It is rumored that Honda motor company in the 60's had far too many engineeers; the s600 cars were famous for desgin changes, often where the change did not necessarlity respresent an improvement or a real change in functionality. When restoring an sCar, this presents a problem, especially if you are trying to match the factory original as closely as possible. Parts are already rare, and now you have to find amongst those rare parts, the correct version of part to match the serial number of your car!
Take for example the clutch slave cyliners. There were four distinct models used. (Thanks to Don Laughton for some very detailed information)
AS280 4581 or as latter numbered 22700-504-003 was used for all S500s and S600s to Engine number E1002296. It is the rear feed, rear, horizontal, rear bleed slave cylinder. By the engine number, it may not have been used on more than 25 export cars.
22700-504-013 was used on 600s from 2296 to E1002490. This is a rear feed, top bleed design.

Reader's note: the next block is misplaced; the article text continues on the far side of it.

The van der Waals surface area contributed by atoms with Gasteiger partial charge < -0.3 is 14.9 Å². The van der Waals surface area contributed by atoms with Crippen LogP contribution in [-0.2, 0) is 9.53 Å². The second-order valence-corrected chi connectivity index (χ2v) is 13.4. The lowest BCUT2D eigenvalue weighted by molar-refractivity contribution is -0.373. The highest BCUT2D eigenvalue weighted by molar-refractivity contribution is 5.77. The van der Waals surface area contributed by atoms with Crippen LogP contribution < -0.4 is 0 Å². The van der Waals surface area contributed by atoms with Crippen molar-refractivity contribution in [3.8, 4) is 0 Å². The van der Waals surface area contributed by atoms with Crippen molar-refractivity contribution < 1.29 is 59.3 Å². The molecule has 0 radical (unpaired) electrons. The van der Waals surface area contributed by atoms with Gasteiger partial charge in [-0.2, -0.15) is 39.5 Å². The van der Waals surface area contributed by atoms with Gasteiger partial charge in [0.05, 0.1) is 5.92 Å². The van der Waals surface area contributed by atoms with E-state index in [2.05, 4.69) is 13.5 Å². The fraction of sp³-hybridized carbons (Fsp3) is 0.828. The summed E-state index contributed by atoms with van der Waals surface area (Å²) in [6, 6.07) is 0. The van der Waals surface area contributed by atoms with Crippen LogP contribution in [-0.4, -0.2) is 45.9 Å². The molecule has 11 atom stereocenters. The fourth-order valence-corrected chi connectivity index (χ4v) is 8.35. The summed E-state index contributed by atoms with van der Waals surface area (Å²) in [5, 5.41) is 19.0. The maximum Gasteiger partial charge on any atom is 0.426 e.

22700-504-023 was introduced at 2491 and was used on the rest of 600 production and for the first 600 or so chain drive S800s. It appears to be identical to the "504-013". However, there was also a change in the piston, piston cup and circlip... This was due to a change in bore diameter. To confuse the restorer even more there is also a change in the external rubber boot, because of the change in bore diameter.
22700-504-033 was used on the last chain drive 800s and all the live axle 800s. These are the cars with the stamped steel, pivot ball, release bearing fork. It has a vertical feed and off horizontal angular bleed.
After months of searching, and just when you think you have found the right rare part for your sCar, double check the parts manuals, you may not have the right part after all. Remember you are a slave to the clutches of the Honda Engineers. At least in the case of the clutch slave cylinder, you are lucky, the changes were only for the amusement of the engineering staff, the complete assemblies are all interchangable, but not necessarily correct the numbers